One of my friends died not too long ago and #fuckcancer. But at least I got to say goodbye, and to say what seemed like the most important thing to say. It’s rare that you get that kind of closure.
So I clung to that when I knew the end was near. And I reminded myself of that when I got That Email and cried alone in an airline lounge at 4am. I referred back to it in the days that followed.
And then. Her family released an obituary and I there was something in it where my reaction was like… woah. I did not know that. It wasn’t one of the (many) cool things she did. My friends are generally interesting people who I learn new things about each time we talk. But how she felt about something that I really believed she, of anyone, had figured out.
And I wish I had said, this is how I feel about this thing. And I wish I had heard how she felt about it. And of course now, I won’t.
For me, grief always come with a side of guilt. How can I be sad, when other people will be more sad? I generally find trite the things we “learn” and “realise” when people we care about die. I think we know these things, we just don’t prioritise them.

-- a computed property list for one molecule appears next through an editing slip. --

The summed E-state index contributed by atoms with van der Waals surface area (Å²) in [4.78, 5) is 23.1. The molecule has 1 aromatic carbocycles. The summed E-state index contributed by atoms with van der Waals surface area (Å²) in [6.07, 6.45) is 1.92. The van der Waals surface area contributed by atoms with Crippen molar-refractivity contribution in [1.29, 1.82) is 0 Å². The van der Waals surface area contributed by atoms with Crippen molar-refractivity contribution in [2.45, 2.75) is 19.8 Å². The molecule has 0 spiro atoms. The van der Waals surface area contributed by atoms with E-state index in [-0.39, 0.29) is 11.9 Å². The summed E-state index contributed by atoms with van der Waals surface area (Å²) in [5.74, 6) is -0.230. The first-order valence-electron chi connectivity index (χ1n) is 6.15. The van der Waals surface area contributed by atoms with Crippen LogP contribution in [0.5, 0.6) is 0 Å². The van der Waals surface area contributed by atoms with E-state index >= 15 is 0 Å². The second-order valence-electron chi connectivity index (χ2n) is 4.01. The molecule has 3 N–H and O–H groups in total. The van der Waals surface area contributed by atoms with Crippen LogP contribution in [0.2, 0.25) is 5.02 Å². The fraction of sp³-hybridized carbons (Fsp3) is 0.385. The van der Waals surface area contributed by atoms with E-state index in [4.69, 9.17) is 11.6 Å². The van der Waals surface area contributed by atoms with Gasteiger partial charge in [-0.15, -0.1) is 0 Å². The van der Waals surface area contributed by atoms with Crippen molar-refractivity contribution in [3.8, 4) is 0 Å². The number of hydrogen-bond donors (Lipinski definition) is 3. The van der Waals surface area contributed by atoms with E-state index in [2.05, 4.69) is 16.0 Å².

Of course, though, trite is another word for common, and so I have channelled my feelings into making more of an effort with my friends. Maybe they find me needy and clingy lately. Maybe they attribute it to other reasons. Maybe they like it.
And I have been reflecting on the nature of friendship. I realise that friendship is not linear, recall that people come and go from our lives, and contemplate that I have never been able to predict who will end up being important in my life long term and who will be temporary.
Finally, I feel a deep sense of gratitude for the many wonderful people in my life who I am lucky enough to know and love. The people who adventure with me, inspire me, support me practically – and emotionally. Who send me adorable animal pictures, call me on my shit, and push me to be a better human. I love y’all.
But seriously, #fuckcancer.